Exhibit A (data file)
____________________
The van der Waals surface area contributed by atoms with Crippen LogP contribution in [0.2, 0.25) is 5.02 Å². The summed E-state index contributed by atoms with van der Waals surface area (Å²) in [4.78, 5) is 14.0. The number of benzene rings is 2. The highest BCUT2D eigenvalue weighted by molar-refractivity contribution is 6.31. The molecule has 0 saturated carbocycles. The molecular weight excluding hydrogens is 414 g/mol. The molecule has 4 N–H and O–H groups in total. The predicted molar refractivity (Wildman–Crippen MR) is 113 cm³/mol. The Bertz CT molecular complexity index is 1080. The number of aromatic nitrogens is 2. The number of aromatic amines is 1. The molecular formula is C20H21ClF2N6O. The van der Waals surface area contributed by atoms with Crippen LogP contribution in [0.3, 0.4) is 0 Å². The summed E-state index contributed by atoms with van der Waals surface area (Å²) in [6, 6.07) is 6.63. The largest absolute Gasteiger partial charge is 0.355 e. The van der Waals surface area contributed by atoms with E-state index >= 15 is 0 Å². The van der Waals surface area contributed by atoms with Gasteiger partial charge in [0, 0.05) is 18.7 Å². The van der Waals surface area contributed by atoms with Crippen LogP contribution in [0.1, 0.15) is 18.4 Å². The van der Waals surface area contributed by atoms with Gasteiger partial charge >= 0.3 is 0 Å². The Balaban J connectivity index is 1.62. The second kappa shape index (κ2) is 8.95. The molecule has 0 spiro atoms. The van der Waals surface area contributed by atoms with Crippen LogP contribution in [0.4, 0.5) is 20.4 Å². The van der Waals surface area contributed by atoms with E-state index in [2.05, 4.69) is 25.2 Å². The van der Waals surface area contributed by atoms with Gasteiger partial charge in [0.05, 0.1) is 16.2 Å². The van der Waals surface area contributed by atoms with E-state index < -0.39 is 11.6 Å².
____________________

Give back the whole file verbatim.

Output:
The van der Waals surface area contributed by atoms with Crippen LogP contribution in [0.2, 0.25) is 5.02 Å². The summed E-state index contributed by atoms with van der Waals surface area (Å²) in [4.78, 5) is 14.0. The number of benzene rings is 2. The highest BCUT2D eigenvalue weighted by molar-refractivity contribution is 6.31. The molecule has 0 saturated carbocycles. The molecular weight excluding hydrogens is 414 g/mol. The molecule has 4 N–H and O–H groups in total. The predicted molar refractivity (Wildman–Crippen MR) is 113 cm³/mol. The Bertz CT molecular complexity index is 1080. The number of aromatic nitrogens is 2. The number of aromatic amines is 1. The molecular formula is C20H21ClF2N6O. The van der Waals surface area contributed by atoms with Crippen LogP contribution in [0.3, 0.4) is 0 Å². The summed E-state index contributed by atoms with van der Waals surface area (Å²) in [6, 6.07) is 6.63. The largest absolute Gasteiger partial charge is 0.355 e. The van der Waals surface area contributed by atoms with E-state index >= 15 is 0 Å². The van der Waals surface area contributed by atoms with Gasteiger partial charge in [0, 0.05) is 18.7 Å². The van der Waals surface area contributed by atoms with Crippen LogP contribution in [0.1, 0.15) is 18.4 Å². The van der Waals surface area contributed by atoms with Gasteiger partial charge >= 0.3 is 0 Å². The Balaban J connectivity index is 1.62. The second kappa shape index (κ2) is 8.95. The molecule has 0 spiro atoms. The van der Waals surface area contributed by atoms with Crippen LogP contribution in [0.4, 0.5) is 20.4 Å². The van der Waals surface area contributed by atoms with E-state index in [2.05, 4.69) is 25.2 Å². The van der Waals surface area contributed by atoms with Gasteiger partial charge in [0.05, 0.1) is 16.2 Å². The van der Waals surface area contributed by atoms with E-state index < -0.39 is 11.6 Å².